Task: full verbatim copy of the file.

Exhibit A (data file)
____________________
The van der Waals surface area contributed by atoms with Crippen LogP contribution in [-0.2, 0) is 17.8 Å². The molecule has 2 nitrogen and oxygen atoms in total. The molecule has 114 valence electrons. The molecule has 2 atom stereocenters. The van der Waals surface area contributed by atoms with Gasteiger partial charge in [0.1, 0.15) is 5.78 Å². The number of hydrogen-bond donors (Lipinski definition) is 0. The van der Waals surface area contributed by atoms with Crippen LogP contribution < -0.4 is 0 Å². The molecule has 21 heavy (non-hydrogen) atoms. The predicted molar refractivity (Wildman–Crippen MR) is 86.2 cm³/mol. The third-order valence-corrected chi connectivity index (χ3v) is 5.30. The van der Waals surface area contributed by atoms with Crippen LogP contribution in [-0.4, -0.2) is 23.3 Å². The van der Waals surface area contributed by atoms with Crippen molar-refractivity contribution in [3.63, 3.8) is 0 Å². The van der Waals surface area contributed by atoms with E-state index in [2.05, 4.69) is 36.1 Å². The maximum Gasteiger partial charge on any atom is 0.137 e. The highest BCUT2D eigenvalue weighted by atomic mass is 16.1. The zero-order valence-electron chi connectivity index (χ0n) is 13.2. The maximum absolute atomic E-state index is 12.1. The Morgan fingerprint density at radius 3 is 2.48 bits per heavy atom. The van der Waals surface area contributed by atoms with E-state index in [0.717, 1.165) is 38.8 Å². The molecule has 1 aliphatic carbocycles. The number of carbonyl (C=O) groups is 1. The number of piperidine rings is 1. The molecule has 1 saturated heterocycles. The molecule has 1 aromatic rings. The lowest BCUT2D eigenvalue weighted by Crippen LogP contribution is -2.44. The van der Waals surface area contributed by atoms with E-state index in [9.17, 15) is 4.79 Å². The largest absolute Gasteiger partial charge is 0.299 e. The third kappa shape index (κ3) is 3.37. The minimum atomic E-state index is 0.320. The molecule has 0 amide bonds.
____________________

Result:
The van der Waals surface area contributed by atoms with Crippen LogP contribution in [-0.2, 0) is 17.8 Å². The molecule has 2 nitrogen and oxygen atoms in total. The molecule has 114 valence electrons. The molecule has 2 atom stereocenters. The van der Waals surface area contributed by atoms with Gasteiger partial charge in [0.1, 0.15) is 5.78 Å². The number of hydrogen-bond donors (Lipinski definition) is 0. The van der Waals surface area contributed by atoms with Crippen LogP contribution < -0.4 is 0 Å². The molecule has 21 heavy (non-hydrogen) atoms. The predicted molar refractivity (Wildman–Crippen MR) is 86.2 cm³/mol. The third-order valence-corrected chi connectivity index (χ3v) is 5.30. The van der Waals surface area contributed by atoms with Crippen LogP contribution in [-0.4, -0.2) is 23.3 Å². The van der Waals surface area contributed by atoms with Crippen molar-refractivity contribution in [3.63, 3.8) is 0 Å². The van der Waals surface area contributed by atoms with E-state index in [2.05, 4.69) is 36.1 Å². The maximum Gasteiger partial charge on any atom is 0.137 e. The highest BCUT2D eigenvalue weighted by atomic mass is 16.1. The zero-order valence-electron chi connectivity index (χ0n) is 13.2. The maximum absolute atomic E-state index is 12.1. The Morgan fingerprint density at radius 3 is 2.48 bits per heavy atom. The van der Waals surface area contributed by atoms with E-state index in [0.717, 1.165) is 38.8 Å². The molecule has 1 aliphatic carbocycles. The number of carbonyl (C=O) groups is 1. The number of piperidine rings is 1. The molecule has 1 saturated heterocycles. The molecule has 1 aromatic rings. The lowest BCUT2D eigenvalue weighted by Crippen LogP contribution is -2.44. The van der Waals surface area contributed by atoms with E-state index in [9.17, 15) is 4.79 Å². The largest absolute Gasteiger partial charge is 0.299 e. The third kappa shape index (κ3) is 3.37. The minimum atomic E-state index is 0.320. The molecule has 0 amide bonds.